I handload 130gr Barnes-X's for everything larger than birds. I know eveywhere these bullets impact, from 10ft to 880yds. Just as an Army sniper studies and ducuments the M118LR in his M24, I do the same with my petload and my Win M70.

El Rojo
February 4, 2004, 04:07 PM
Twoblink, if you want to save the pelt, then don't use .308 varmint bullets. I have shot plenty of coyotes with my 700 VS with 110 gr. V-max and 125 Speer TNT HPs. They are devestating. If you just want them to die a quick and sure death, then .308 will do it just as well as anything else with proper shot placement. With errors in your shots you are still going to bring home the bacon. I have watched coyotes run away after hitting them with 168 gr. HPBTs, but in nearly the same situation with a 110 gr. V-max, the coyote only made it ten yards and went down. And as was mentioned, the lighter bullets break up right easily.

If you are hunting coyotes as varmints, .308 will do a very good job and the only overkill might be no your wallet.

Mannlicher
February 4, 2004, 07:18 PM
My son kills the 'yotes with a .243. I use a 7x57 Ackley Improved. Both turn the stock killing critters into dead varmints quickly. We dont care about the pelts, we are just thinning the pack on his GF farm.

redneck2
February 4, 2004, 08:01 PM
the 'big" calibers can make less mess than the small fast ones

used to shoot groundhogs with a .270 and 130 grain bullets...

.270 in and out

as above...unless you're saving pelts, use a small fast bullet. Results are impressive and quick. Bullet disintegrates with significantly reduced chance of damage downrange

If you're selling fur, the best alternatives are either something in .223 or less (power) with a super light (40 grain or less) bullet, or the perfect solution, a .17 caliber. If you use a .22-250 and 55 grains or anything bigger, you need to get out the needle and thread

If I've got a .308 in my hands and see a 'yote, he's gonna have a .30 caliber hole in him

Zeke Menuar
February 4, 2004, 10:14 PM
Up until recently I used a 270 on everything. Nothing zaps a coyote like a 130gr ballistic tip heading out at 3150fps. Does a number on bunnies too if they stand still long enough to get the shot off.

ZM

twoblink
February 4, 2004, 10:36 PM
I own a .22LR and a 2 .308's (M1A, Mauser98 rebarreled in 308).

I always thought these two rounds would take care of everything (the .22LR for small critters, 308 for the rest).

That's why I asked.... I wanted to know if logistically, I need to add another round.. As far as saving the Pelt, I'd probably just keep the tail.. :D Same for the 'coons, a coon-skin hat would be cool though..

The Vmax seems like a good choice...

Stinkyshoe
February 4, 2004, 10:47 PM
I get the impression that the 308 is a weak and pathetic cartridge(not trying to start a flame) I have never shot 880 yds with a rifle. I think the furthest I have shot is 150 yards. Basically my question is this. I read the gun mags and they make it sound like you need a 50 BMG or a 300RUM to reach out and touch stuff. But military snipers have reached way out there for years with the 308. It is an effecient cartridge(from what I've heard) but I doubt its ability to accurately go past 600 yards(I heard that the bullet slows down to sub-sonic and hits a lot of turbulance). Can you consistantly hit stuff at 800+ yds? If so thats amazing. For a long range rifle is there any need to have a long heavy bull barrel, or would a standard hunting rifle that shoots sub-moa groups be sufficient for 600+ yds? What kind of scope do you use in conjunction with the military ballistic charts? Do have a scope with the ability to "click up" or "click over"? What power of scope is suitable for long range shooting? Is a longer barrel necessarily better?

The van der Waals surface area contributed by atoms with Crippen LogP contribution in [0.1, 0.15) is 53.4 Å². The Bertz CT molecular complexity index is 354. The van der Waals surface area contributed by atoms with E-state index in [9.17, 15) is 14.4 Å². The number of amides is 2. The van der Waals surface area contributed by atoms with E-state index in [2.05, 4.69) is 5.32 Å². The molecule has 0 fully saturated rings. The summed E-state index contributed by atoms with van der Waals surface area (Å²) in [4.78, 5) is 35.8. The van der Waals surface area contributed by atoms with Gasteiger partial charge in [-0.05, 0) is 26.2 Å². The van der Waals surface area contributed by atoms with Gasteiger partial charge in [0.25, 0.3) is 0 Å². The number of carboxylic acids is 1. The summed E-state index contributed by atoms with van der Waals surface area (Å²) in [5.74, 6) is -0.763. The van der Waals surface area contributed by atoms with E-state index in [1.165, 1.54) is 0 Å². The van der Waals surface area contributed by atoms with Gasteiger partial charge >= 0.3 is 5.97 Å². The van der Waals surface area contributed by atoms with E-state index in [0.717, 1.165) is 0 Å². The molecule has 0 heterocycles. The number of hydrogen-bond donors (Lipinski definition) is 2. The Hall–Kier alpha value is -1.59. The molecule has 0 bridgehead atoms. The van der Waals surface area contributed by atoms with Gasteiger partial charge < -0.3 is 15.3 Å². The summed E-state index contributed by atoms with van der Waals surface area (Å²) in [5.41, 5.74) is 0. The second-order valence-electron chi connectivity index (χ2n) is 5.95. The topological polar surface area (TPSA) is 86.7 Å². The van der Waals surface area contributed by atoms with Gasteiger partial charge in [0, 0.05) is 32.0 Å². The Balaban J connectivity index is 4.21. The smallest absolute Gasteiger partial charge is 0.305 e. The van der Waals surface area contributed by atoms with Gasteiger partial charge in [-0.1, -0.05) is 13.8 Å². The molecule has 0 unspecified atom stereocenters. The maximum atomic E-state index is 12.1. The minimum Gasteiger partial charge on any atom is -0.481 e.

Sorry if this is off topic,
thanks
Ss

TODD3465
February 4, 2004, 10:52 PM
For coyotes- 125gr Speer TNT Hollow Point. :cool:

El Rojo
February 5, 2004, 12:50 AM
Two comments. First, about this statement, "the 'big" calibers can make less mess than the small fast ones." I have found this to be completely the opposite of what I have observed. I just bought a .223 and shooting squirrels with a 50 gr. V-max is cool, but the squirrels are not launched. The 110 gr. V-max absolutely launches nearly every squirrel I hit. I mean blows them into two or three pieces and they fly literally 10-20 yards. Absolutely devestating. The only coyote I haven't blown a huge wound into with my .308 was one I hit with a 125 gr. TNT HP right in the chest as he was facing me. There was no exit wound!!! I can only imagine the internal damage done to this coyote for a 125 gr. TNT HP to hit him and not have an exit wound. I have literally gutted coyotes with that round.

Next, Stinkyshoe. I have used my stock Remington 700 VS in .308 to shoot at matches of 800, 900, and 1000 yards. At 800 yards I shot a 150-10X. What that means is I hit 10 rounds inside a 10" circle and the other 5 were just outside of that 10" circle, no further than 20" from the middle. At 1000 yards I shot a 385-15X (maybe not that many X's I can't remember). That means out of 40 shots, many of them were within that same 10" circle at 1000 yards. The .308 is good to a thousand yards and from my understanding it start to drop off a little after that. Heck, people are even shooting the thousand yard matches with heavy .223's now a days.

Stinkyshoe I highly recommend you do a search of the archives for "long range shooting" or anything else you can think of. Also go to our parent site www.thefiringline.com and you can do a search of its massive database. If you still haven't found your answers, simply make a new thread and ask those questions. I don't want to hijack this thread.